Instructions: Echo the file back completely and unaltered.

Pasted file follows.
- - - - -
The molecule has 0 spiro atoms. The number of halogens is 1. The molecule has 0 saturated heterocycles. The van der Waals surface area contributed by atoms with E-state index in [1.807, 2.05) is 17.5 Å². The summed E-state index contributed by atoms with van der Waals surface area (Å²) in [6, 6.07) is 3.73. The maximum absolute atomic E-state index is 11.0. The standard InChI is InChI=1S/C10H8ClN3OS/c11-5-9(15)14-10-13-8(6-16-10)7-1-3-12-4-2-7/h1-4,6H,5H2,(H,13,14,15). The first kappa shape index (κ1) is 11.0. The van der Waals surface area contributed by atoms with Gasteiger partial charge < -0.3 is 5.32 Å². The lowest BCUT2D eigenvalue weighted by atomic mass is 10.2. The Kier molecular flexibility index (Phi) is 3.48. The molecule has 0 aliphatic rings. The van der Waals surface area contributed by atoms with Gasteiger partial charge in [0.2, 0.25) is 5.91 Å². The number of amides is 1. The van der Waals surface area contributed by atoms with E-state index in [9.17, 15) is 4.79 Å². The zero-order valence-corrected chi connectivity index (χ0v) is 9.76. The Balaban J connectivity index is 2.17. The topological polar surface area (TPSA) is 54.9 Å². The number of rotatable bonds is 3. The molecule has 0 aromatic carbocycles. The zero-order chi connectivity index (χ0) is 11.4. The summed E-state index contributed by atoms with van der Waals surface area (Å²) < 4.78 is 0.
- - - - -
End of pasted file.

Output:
The molecule has 0 spiro atoms. The number of halogens is 1. The molecule has 0 saturated heterocycles. The van der Waals surface area contributed by atoms with E-state index in [1.807, 2.05) is 17.5 Å². The summed E-state index contributed by atoms with van der Waals surface area (Å²) in [6, 6.07) is 3.73. The maximum absolute atomic E-state index is 11.0. The standard InChI is InChI=1S/C10H8ClN3OS/c11-5-9(15)14-10-13-8(6-16-10)7-1-3-12-4-2-7/h1-4,6H,5H2,(H,13,14,15). The first kappa shape index (κ1) is 11.0. The van der Waals surface area contributed by atoms with Gasteiger partial charge < -0.3 is 5.32 Å². The lowest BCUT2D eigenvalue weighted by atomic mass is 10.2. The Kier molecular flexibility index (Phi) is 3.48. The molecule has 0 aliphatic rings. The van der Waals surface area contributed by atoms with Gasteiger partial charge in [0.2, 0.25) is 5.91 Å². The number of amides is 1. The van der Waals surface area contributed by atoms with E-state index in [9.17, 15) is 4.79 Å². The zero-order valence-corrected chi connectivity index (χ0v) is 9.76. The Balaban J connectivity index is 2.17. The topological polar surface area (TPSA) is 54.9 Å². The number of rotatable bonds is 3. The molecule has 0 aromatic carbocycles. The zero-order chi connectivity index (χ0) is 11.4. The summed E-state index contributed by atoms with van der Waals surface area (Å²) < 4.78 is 0.